night. M Bar. A young woman enters. She hesitates at the door
it is more crowded than she had anticipated.
But she goes in anyway and sits at a table near the windows but
away from the door. The night is far chillier than the day had been.
She sits for a moment, as though surveying her position, then stands
abruptly and peels off her coat, ducking her head under her army-style
shoulder bag. She lets it all fall into a heap on the wooden bench
with an audible sigh. She pauses a moment, then sits again.
The woman places one hand over the other on the thickly varnished
table then lowers her head to rest her chin on her hands. She gazes
first at the yellow gerbera daisies in a long-since-emptied wine
bottle, then at the flame of an oil lamp whose wick is set too high.
Someone orders a glass of white wine. She watches. The room is
small. It is easy for her to listen to each conversation in turn,
but they do not interest her. The usual crowd of offbeat intellectuals
and solitary space-seekers has been replaced tonight with too-beautiful
college students and trendy early-20-somethings and a couple in
the corner making out ceaselessly.
She looks away.
Voyeurism is less enticing when you know you will sleep alone that
night. Besides they're sloppy kisses. She makes a mental
note about people who learned all of their lovemaking skills from
porn flicks and James Bond movies. When the couple rises to leave,
smiling secret smiles at each other, glitter fluttering on the girl's
eyelids, the woman smirks quietly.
She raises her head and stands. The bartender, a slender, solemn
Asian woman, greets the woman non-committally. When prompted, the
young woman orders a bottle of beer. It is a brand she has never
heard of, but adventure comes in many forms, and she is looking
for something unusual tonight. It has been a long day too
much work, no space or time of her own, and undeserved chastisement.
Besides she left work today looking for the opposite of
the oppressive, conservative, immaculate surroundings. Hoping for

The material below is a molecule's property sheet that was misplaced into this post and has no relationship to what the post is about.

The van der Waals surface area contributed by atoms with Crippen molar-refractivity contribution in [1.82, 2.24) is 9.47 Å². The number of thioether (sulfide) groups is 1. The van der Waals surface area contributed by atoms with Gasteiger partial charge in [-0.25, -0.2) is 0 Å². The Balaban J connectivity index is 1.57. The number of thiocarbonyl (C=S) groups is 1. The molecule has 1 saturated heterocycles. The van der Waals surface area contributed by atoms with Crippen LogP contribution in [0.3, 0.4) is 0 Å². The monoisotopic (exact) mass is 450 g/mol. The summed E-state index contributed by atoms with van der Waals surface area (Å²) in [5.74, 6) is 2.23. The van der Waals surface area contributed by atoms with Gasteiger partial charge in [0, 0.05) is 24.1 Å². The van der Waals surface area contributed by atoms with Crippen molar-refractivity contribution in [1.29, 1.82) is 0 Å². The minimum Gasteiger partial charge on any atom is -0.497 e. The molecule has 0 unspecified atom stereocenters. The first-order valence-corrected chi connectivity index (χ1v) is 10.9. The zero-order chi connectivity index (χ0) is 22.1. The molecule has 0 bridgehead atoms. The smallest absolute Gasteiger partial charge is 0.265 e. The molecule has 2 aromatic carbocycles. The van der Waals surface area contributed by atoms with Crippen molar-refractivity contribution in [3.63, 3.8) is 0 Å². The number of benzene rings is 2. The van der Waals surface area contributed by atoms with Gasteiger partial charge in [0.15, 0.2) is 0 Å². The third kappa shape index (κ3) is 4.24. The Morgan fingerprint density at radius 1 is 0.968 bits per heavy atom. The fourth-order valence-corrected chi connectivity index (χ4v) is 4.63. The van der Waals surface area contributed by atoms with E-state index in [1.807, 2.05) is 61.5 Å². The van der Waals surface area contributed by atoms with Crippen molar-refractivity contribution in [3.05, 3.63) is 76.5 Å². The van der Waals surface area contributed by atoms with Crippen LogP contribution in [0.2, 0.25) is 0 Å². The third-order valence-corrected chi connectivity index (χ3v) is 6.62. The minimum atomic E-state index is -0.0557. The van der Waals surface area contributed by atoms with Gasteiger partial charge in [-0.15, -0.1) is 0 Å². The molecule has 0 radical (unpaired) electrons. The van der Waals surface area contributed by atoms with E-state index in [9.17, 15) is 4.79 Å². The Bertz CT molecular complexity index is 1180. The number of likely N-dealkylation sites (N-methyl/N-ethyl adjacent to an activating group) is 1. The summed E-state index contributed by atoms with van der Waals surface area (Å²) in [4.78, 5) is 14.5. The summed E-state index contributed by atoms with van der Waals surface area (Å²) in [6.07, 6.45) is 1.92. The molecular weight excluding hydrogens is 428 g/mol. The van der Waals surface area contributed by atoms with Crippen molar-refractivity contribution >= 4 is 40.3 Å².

messy. More fundamentally alive. She doesn't
find it in the beer.
She sits again, listening to the bartender explain to someone that
she's doing a workshop in Gestalt Therapy next week and she just
dumped her boyfriend because she likes him as a person but just
wasn't feeling it, attraction-wise. The young woman wonders briefly
what life would have been like in the 18th century. She hopes she
is less ordinary than these people.
Sipping her foreign and less-than-great beer, she notices suddenly
that she is the only one not drinking wine. She wonders what that
means. Probably nothing, she decides, and rests her head again on
her hands. She surveys the tiny room again. Nothing much has changed,
so she sips the beer again and reaches into her bag to pull out
a pen and a greeting card. The card has no relevance, but that,
she thinks, is why it would be a good one to send.
Three swarthy-looking guys saunter into the bar. They are big for
the space, and incongruous among the BMW-drivers and Gap-wearers.
The woman watches as they order three glasses of red wine.
She stares for a moment, not sure whether to be surprised or not,
then shakes her head slightly and sets her pen to her card to begin
a letter to a man who, in her opinion, blows the rest of the male
half of the human race totally away.
Monday night, she writes. M Bar.